West European Studies / Paris and Berlin in the 1920s W405 / 4101 / Pace
Meets TR 2:30-3:45 Woodburn Hall 101
Meets with HIST B366 and WEUR W605 Section 8429
Obtain on-line authorization for above section from department
For more information on this course, please check the website at: http://www.indiana.edu/~pb20s
Between the end of the First World War and Hitler's seizure of power there occurred in Paris and Berlin a cultural explosion that altered our notions of art and reality and that have shaped our way of viewing the world ever since. Using films, images, and original sources, we will explore this era, focusing on the artists and intellectuals who produced this rich cultural heritage. In the first part of the course we will consider the pre-1914 experiments of French artists such as Henri Rousseau and Eric Satie, the assault of Dadaist on Western concepts of reality, and the theater of Antonin Artaud. Next, we will move to Berlin to study the impact of the First World War on German Culture, the development of Expressionism in painting and film, the new architecture of the Bauhaus, the radical cultural experiments of figures such as George Grosz and Bertolt Brecht, the politicization of German culture, the final victor of Nazi art. In the third section of the course we return to Paris to see the role that the American expatriates of the 1920's played in all of this creativity, focussing on John dos Passos, Gertrude Stein, Ernest Hemingway, and Henry Miller.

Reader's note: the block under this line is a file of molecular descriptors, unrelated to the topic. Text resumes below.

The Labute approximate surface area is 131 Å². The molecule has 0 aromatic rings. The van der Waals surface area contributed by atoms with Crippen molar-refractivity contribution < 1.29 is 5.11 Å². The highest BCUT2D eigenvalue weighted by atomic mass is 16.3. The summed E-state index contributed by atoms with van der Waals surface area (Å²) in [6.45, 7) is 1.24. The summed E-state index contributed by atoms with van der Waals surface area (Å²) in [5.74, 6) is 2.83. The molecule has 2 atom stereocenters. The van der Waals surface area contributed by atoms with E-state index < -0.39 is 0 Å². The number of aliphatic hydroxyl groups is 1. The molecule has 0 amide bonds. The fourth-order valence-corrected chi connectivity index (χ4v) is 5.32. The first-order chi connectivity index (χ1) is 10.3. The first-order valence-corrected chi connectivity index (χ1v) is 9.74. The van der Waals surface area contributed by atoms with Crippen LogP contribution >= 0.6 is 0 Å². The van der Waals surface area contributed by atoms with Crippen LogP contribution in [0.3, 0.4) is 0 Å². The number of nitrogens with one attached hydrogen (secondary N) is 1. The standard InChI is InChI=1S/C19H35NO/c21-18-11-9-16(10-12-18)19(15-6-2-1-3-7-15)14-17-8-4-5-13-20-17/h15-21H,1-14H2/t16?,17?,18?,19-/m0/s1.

At the end of each section of the course, there will be a take-home exam, as well as several other smaller assignments. Students without a strong grounding in modern culture are encouraged to take the course, since they should emerge with a good understanding of some of the most important aspects of twentieth century culture. Those who already have some knowledge of the topic should be able to expand and deepen their grasp of the period, and all students will have been able to experience first hand the vibrant books, films and images of the period.